What do we remember and how do we do it?

This was the problem that Paul Connerton made a central point of in his studies. Referring to Halbwachs’s findings, he pointed at the same time to the limitations of his theory. This was the anchorage of collective memory in the practices and rituals that solidify this memory and, to a large degree, explain, its power. By referring to the numerous examples, Connerton, in a convincing and precise way, points to the mechanisms of perpetuating thinking habits, desired from the point of view of the interests of a particular group. An especially bright example of this is the case of Nazi Germany, which used known Christian rituals and holidays for their ideological purposes. Even though this is an extreme example, it is worth having a closer look into, on account of its expressiveness: “Between the seizure of power in January 1933 and the outbreak of war in September 1939, the subjects of the Third Reich were constantly reminded of the National Socialist Party and its ideology by a series of commemorative ceremonies. The number, the sequence and the performative structure of these festivals rapidly assumed a canonical form and they retained that form until the demise of the Third Reich. The impact of this newly-invented canonical sequence pervaded all spheres of life; the festivals of the Reich being related to the feasts of the Christian calendar in much the same way as the latter had been related to the seasonal celebrations of the pagan era. The calendrical liturgy of National Socialist Party was regulated and total.” Referring to the ritualised Nazi ideology is significant for realising “how it is possible” that a given group accepts the most unrealistic ideas of the leaders as its own. Simply, the ritualised forms of organising memory somehow “release from the obligation to think” and its members “situate what they recollect within the frame of the mental space provided by the group”. In other words, memory is constructed and created to serve ideology.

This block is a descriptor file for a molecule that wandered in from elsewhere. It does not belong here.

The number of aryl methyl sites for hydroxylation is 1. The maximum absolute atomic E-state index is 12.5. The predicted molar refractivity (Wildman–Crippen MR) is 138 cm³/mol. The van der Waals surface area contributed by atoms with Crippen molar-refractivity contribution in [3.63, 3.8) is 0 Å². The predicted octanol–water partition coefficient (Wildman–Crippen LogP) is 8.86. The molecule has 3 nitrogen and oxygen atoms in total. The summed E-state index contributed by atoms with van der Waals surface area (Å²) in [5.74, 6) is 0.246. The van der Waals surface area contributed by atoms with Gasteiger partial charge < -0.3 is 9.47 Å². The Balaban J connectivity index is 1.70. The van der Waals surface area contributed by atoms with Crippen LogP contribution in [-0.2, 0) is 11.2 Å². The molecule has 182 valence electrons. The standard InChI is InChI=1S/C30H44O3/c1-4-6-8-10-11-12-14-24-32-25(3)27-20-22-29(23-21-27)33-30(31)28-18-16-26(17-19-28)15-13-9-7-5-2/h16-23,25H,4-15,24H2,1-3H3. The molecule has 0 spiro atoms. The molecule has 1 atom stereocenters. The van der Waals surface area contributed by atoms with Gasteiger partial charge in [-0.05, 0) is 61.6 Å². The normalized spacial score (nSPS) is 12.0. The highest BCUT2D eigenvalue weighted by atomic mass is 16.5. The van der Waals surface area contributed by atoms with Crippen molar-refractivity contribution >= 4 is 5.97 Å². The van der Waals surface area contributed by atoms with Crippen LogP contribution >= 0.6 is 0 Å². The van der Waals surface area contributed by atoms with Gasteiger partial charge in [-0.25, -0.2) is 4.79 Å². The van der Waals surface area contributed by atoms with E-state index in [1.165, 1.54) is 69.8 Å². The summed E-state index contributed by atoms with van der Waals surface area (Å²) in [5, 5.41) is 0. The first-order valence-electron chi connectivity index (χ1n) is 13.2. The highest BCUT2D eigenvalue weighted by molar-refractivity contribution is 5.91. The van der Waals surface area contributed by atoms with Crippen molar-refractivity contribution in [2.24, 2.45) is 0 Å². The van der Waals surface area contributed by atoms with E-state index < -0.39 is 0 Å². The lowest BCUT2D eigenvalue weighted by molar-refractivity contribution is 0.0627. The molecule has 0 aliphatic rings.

It is known that ideological justifications of all state structures operate in the same way, especially if they are strengthened by a national ideology or, in extreme cases, a nationalist one. What deserves special attention here are the remarks of Benedict Anderson, who wrote of states as “imagined communities”. A similar tone in the discussion of the origin of states-nations is displayed by Bogumił Koss-Jewsiewicki: “The affirmation of the nation-state – as the only collective subject which may rightly become a political being – was based on the fabrication on the an enduring collective subject – people – whom the state gave the mandate to construct nationality.” Their Slavic exemplifications were discussed in numerous publications by Maria Bobrownicka. These are generally known issues, so I am not going to discuss them in a greater detail. It is worthwhile pointing to some specifics of the Slavic myth which did not only falsified the past, but also cut itself off from all the messages different than propagated by itself: “The negative influence of the Slavic myth on a group of notions of the national culture consisted of falsifying the sources and character of the familial tradition of some specific Slavic nations and the pauperisation of this culture as a result of the separation from some of its layers.” It is easy to realise that this remark concerns the critical potential of the heritage of the Enlightenment and the dialogue value that was brought in by the Renaissance. In the case of the Polish Romantic myth, it was also accompanied by the conviction of the exceptional role of the Poles in bringing civilisation to the East and by a martyrology vision of own past. I do not have to add that at this point, the notion of a Pole-Catholic was coined, which effectively erased all other ethnic and religious traditions from the general memory. By all means, it was to the great detriment of the historic truth and led to a limitation of the views of Poland’s own past. To put it directly – it falsified the memory of the Poles.